Home > Toronto Blue Jays > MLB's Lack of Instant Replay Needs to be Top Priority

MLB's Lack of Instant Replay Needs to be Top Priority

Rauch was squeezed on two crucial pitches before releasing his inner Hulk.

Edwin Encarnacion rounded third base and everyone in the stadium and watching at home knew one thing – he’d be thrown out by a mile and the game would be over.

Home plate umpire Brian Knight must have also made that assumption because he emphatically called Encarnacion out at the plate even though replays clearly showed that his right foot beat Jason Varitek’s tag. The Jays lost, the Sox escaped, and the debate about the use of instant replay in baseball started again – only this time the uproar barely lasted a couple of days.

With Jeter’s 3000th hit on the horizon, the All-Star game in a few days, and the recent death of a fan at Rangers stadium, perhaps the continued debate about the use of replay has been lost in the noise. However, after the All-Star game festivities conclude the topic of instant replay needs to be readdressed. There must be a more effective system in place before the start of next season. The technology is available and has been tested thoroughly and successfully in other sports and MLB’s reluctance to join the 21st century has caused nothing but embarrassment for the league.

Opponents of instant replay point to the fact that baseball games are too long and that instant replay would only extend games. But what happens whenever there is a close play at 1st base or a ball called foul that looks fair to the aggrieved manager? He comes out and proceeds to debate the call, and if angry enough, will begin a tirade (while enjoyable to everyone) wastes everyone’s time and is simply meant to alter the influence of future calls. Those two minutes that are normally spent arguing a call could be used to get it right instead of engage in a tiresome ritual.

Opponents will then argue that instant replay is a slippery slope and it won’t be long before robots control the game entirely.

Who cares? Computers control every other aspect of our lives, so why should baseball be any different? In order to fashion a reasonable solution the use of computers to call balls and strikes could be limited to only challenges. Imagine, a 2-2 count 2 out and a runner on 1st base. The 2-2 pitch is agonizingly close but is called a ball – 3-2 count now. The 3-2 pitch again is unbelievably close but is called a ball. The manager, pitcher, and everyone in the crowd can’t believe it wasn’t called a strike and the inning is extended. One pitch later and the next batter drives in the insurance run before the pitcher loses his mind and has to be restrained by the coaching staff. Of course, this described the situation that befell John Rauch and the Jays last weekend against the Phillies.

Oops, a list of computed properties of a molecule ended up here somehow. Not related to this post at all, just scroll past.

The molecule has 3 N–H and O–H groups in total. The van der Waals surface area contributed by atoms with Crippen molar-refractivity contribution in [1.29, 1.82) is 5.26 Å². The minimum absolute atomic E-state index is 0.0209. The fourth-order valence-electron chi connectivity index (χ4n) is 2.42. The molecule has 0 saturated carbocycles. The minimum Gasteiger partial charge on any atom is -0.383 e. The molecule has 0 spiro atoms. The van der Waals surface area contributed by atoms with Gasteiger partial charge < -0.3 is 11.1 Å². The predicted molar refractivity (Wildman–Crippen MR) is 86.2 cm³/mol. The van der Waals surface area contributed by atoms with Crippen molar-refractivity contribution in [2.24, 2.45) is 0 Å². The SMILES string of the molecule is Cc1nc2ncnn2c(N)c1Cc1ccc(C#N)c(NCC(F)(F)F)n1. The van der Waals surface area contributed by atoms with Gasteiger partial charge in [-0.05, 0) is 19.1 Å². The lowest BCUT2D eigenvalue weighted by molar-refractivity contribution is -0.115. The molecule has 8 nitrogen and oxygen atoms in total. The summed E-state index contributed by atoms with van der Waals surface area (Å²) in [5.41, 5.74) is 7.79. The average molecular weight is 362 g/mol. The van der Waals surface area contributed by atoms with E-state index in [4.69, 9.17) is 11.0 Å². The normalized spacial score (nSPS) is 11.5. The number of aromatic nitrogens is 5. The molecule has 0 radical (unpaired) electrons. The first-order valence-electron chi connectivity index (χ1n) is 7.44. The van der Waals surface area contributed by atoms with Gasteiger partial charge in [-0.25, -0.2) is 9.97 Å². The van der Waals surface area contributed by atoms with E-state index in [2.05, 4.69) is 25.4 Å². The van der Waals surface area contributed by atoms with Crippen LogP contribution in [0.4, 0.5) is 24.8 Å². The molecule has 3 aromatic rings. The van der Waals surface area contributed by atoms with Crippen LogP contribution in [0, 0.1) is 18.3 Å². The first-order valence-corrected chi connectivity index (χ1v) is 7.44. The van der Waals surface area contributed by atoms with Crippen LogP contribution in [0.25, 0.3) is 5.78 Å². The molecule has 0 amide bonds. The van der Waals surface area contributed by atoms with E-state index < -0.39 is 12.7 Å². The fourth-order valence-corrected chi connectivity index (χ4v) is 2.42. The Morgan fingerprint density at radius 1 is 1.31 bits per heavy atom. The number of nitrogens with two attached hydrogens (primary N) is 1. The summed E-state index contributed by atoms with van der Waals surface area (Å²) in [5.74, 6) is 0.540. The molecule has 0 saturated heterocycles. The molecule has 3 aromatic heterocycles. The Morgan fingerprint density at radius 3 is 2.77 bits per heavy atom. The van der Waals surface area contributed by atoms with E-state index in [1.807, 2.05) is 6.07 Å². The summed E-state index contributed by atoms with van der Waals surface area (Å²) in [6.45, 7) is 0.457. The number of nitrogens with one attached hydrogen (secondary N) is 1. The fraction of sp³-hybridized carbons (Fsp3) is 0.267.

Now imagine John Farrell has a red flag in his pocket. He can use this flag two times a game. He hasn’t used any yet and this call is crucial to the outcome of the game. He throws his flag and everyone looks up to the Hawkeye system to determine if the pitch was called correctly. It hasn’t been and the computer lets us know that the inning should be over. The meltdown and subsequent suspensions are avoided and the right call is made. The umpire was wrong but he’s human and as long as the right call was made all will be forgiven.

Next, imagine a ball is hit down the first base line and it looks foul. The challenge flag is thrown and immediately we can know if the right call has been made. It takes about 10 seconds and then the game resumes.

Finally, imagine a close play at the plate. The ball beats the runner by a mile, but something doesn’t look right about the tag and the ensuing call. The manager challenges and the call and a special replay team upstairs reviews the call. They have two minutes to decide if the call should be overturned and can only do so if the evidence is conclusive. They get the call right, the runner is safe, and the Jays have completed a stunning comeback against Papelbon and the Red Sox.

These are just a few of the useful ways replay could be instituted in Major League Baseball.

The technology has been in place and has been used successfully by many sports for years. The MLB’s reluctance to join them is baffling and their reluctance to even thoroughly discuss the issue is embarrassing. Here’s hoping the next controversial decision happens to the Yankees on what would have been Derek Jeter’s 3000th hit in his final at-bat in Yankee stadium before the All-Star break.

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Categories: Toronto Blue Jays
  1. July 30, 2011 at 8:14 AM

    Do you care if I put part of this on my web site if I post a hyperlink to this blog post?

    • Toronto Sports Fanatic
      July 30, 2011 at 1:27 PM

      What is your site and what would you like to use?

  2. February 25, 2012 at 5:42 AM

    Hi everything you say is true so why not use instant replay, its used in many other sports and sometimes adds to the excitment

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